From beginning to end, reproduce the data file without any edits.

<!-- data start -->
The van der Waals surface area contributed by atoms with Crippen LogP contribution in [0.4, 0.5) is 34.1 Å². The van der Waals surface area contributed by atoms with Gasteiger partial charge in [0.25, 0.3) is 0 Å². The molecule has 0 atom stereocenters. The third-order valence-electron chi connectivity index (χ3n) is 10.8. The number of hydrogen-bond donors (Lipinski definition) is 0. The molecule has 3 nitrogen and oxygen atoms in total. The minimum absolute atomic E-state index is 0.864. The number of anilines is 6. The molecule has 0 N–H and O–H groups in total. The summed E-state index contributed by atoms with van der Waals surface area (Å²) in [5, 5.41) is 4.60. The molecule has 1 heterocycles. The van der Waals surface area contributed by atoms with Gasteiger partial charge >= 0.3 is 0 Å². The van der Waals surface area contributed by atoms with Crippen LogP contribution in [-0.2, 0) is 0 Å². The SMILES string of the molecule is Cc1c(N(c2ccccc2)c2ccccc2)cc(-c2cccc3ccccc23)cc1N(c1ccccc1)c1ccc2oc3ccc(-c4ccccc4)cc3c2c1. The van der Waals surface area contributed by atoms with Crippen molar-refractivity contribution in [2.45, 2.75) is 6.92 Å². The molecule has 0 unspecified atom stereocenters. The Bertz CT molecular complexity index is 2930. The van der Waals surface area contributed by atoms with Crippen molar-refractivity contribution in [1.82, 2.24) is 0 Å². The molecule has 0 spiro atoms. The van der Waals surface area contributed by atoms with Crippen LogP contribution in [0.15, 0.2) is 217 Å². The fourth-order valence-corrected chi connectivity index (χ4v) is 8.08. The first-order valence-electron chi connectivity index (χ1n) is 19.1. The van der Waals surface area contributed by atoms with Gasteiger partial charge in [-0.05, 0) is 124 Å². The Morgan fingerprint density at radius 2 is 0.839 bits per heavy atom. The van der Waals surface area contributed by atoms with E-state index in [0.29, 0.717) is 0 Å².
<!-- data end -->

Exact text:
The van der Waals surface area contributed by atoms with Crippen LogP contribution in [0.4, 0.5) is 34.1 Å². The van der Waals surface area contributed by atoms with Gasteiger partial charge in [0.25, 0.3) is 0 Å². The molecule has 0 atom stereocenters. The third-order valence-electron chi connectivity index (χ3n) is 10.8. The number of hydrogen-bond donors (Lipinski definition) is 0. The molecule has 3 nitrogen and oxygen atoms in total. The minimum absolute atomic E-state index is 0.864. The number of anilines is 6. The molecule has 0 N–H and O–H groups in total. The summed E-state index contributed by atoms with van der Waals surface area (Å²) in [5, 5.41) is 4.60. The molecule has 1 heterocycles. The van der Waals surface area contributed by atoms with Gasteiger partial charge >= 0.3 is 0 Å². The van der Waals surface area contributed by atoms with Crippen LogP contribution in [-0.2, 0) is 0 Å². The SMILES string of the molecule is Cc1c(N(c2ccccc2)c2ccccc2)cc(-c2cccc3ccccc23)cc1N(c1ccccc1)c1ccc2oc3ccc(-c4ccccc4)cc3c2c1. The van der Waals surface area contributed by atoms with Crippen molar-refractivity contribution in [2.45, 2.75) is 6.92 Å². The molecule has 0 unspecified atom stereocenters. The Bertz CT molecular complexity index is 2930. The van der Waals surface area contributed by atoms with Crippen molar-refractivity contribution in [1.82, 2.24) is 0 Å². The molecule has 0 spiro atoms. The van der Waals surface area contributed by atoms with Crippen LogP contribution in [0.15, 0.2) is 217 Å². The fourth-order valence-corrected chi connectivity index (χ4v) is 8.08. The first-order valence-electron chi connectivity index (χ1n) is 19.1. The van der Waals surface area contributed by atoms with Gasteiger partial charge in [-0.05, 0) is 124 Å². The Morgan fingerprint density at radius 2 is 0.839 bits per heavy atom. The van der Waals surface area contributed by atoms with E-state index in [0.29, 0.717) is 0 Å².